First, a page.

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Dong Hoon Baek 2 Articles
Removal of Large Urinary Stone Using Percutaneous Nephrolithotomy in a Patient with Crohn’s Disease
Young Joo Park, Dong Hoon Baek, Young Min Kwak, Yong Bo Park, Dong Chan Joo, Tae Kyung Ha, Da Mi Kim, Geun Am Song
Kosin Med J. 2021;36(2):180-186.   Published online December 31, 2021
DOI: https://doi.org/10.7180/kmj.2021.36.2.180
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Abstract PDFPubReader   ePub   CrossRef-TDMCrossref - TDM

Extraintestinal manifestation (EIM) of inflammatory bowel disease (IBD) is approximately 36%. Of genitourinary complications as an EIM of Crohn’s disease (CD), nephrolithiasis is the most common urinary complication in patients with CD. CD patients have been shown to have decreased urinary volume, pH, magnesium, and excretion of citrate, all of which are significant risk factors for nephrolithiasis. Genitourinary complications often occur in case of a severe longstanding disease and are associated with, the activity of bowel disease, especially in those who have undergone bowel surgery. As uncontrolled nephrolithiasis could impair renal function as well as adversely affect quality of life, proper monitoring, early detection, and prevention of the occurrence of urologic complications in CD is crucial. Few data are available about urolithiasis in patients with CD. Herein we report a case of a successful removal of a 2.7 cm calcium oxalate stone using percutaneous nephrolithotomy from a patient with long-standing CD with a previous surgery for small intestinal and colonic stricture.

Multiple extraintestinal manifestations in a patient with acute severe ulcerative colitis: a case report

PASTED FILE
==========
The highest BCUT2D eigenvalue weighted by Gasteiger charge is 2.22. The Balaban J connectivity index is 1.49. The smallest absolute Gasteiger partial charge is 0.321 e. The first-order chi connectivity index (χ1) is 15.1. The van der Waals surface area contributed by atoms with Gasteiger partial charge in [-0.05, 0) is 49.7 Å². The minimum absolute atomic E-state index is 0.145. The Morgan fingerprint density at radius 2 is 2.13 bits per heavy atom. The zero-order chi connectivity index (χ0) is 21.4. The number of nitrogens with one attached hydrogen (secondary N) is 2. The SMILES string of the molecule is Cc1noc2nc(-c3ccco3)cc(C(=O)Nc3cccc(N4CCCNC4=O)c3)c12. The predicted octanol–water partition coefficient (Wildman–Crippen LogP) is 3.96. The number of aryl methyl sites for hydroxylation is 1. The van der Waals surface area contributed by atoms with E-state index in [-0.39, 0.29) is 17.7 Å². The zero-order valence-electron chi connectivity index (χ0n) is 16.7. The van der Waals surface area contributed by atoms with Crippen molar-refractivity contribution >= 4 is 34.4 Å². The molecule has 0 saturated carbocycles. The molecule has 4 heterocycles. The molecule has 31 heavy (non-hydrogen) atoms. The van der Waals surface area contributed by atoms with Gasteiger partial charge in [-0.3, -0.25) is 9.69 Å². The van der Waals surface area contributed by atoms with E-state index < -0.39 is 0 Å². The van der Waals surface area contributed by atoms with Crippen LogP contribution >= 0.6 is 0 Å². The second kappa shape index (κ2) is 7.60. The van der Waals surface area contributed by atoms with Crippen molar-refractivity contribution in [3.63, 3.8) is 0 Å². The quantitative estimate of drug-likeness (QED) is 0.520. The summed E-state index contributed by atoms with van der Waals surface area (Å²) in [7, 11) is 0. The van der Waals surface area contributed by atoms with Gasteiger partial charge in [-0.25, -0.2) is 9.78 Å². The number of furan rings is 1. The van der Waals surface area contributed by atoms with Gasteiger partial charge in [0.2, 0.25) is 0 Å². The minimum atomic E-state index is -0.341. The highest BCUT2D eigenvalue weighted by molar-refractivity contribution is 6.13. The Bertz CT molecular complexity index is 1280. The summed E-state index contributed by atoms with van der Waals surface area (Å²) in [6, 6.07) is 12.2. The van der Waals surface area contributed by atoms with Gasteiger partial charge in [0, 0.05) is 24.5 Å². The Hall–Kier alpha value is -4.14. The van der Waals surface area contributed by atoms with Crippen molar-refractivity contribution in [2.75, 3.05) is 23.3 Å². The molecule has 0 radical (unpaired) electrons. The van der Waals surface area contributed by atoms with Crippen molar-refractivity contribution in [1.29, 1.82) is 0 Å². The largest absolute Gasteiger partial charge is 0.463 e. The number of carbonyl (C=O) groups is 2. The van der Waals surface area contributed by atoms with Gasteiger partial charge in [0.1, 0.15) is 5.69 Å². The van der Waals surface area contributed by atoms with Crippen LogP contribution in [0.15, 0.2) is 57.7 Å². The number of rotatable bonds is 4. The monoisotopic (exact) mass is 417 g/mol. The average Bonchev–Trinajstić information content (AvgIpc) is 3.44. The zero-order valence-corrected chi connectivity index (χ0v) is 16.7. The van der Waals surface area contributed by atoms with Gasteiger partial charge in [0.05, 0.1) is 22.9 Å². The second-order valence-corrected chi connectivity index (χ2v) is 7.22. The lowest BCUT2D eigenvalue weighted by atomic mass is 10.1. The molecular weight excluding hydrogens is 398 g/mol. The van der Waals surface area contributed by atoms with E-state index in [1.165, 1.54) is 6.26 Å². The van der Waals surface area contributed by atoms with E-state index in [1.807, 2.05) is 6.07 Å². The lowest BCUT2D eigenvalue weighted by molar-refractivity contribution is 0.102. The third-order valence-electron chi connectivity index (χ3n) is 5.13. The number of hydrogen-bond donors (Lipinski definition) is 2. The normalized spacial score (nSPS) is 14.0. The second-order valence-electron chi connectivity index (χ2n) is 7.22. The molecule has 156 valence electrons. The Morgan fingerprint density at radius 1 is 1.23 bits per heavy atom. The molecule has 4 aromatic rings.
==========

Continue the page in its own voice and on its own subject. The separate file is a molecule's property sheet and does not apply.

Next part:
Eun Young Park, Dong Hoon Baek, Seung Min Hong, Geun Am Song
Received May 19, 2022  Accepted June 7, 2022  Published online July 27, 2022  
DOI: https://doi.org/10.7180/kmj.22.027    [Epub ahead of print]
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Abstract PDFPubReader   ePub   CrossRef-TDMCrossref - TDM
Patients with inflammatory bowel disease (IBD) are at risk for extraintestinal manifestations (EIM) over the course of their disease. As EIMs can involve nearly every organ, and strongly influence the quality of life, early recognition and adequate treatment are necessary to prevent severe morbidity and mortality in affected patients. Pyoderma gangrenosum is a highly severe and debilitating skin condition that occurs in 1% to 10% of ulcerative colitis (UC) patients. Thromboembolic events are also serious EIMs and usually present as deep vein thromboses in the legs or as pulmonary embolisms. A 19-year-old woman presented with bloody diarrhea lasting for 3 months and deep ulceration on the right foot. She was diagnosed with UC. The patient's skin lesions did not improve with intravenous corticosteroids and oral mesalazine. After she was started on infliximab, we observed rapid resolution of the skin lesions. She continued to complain of mild dyspnea while in the hospital. Computed tomography performed using the thromboembolism protocol revealed pulmonary thromboembolism and deep venous thrombosis. The patient underwent anticoagulant therapy with low-molecular-weight heparin, and her dyspnea gradually improved. Anticoagulation was continued with warfarin. It is rare for IBD patients to have multiple EIMs; however, this case demonstrates that multiple EIMs are a possible presentation in UC and underscores the importance of a meticulous clinical examination and adequate evaluation in the management of IBD patients presenting with EIMs.

KMJ : Kosin Medical Journal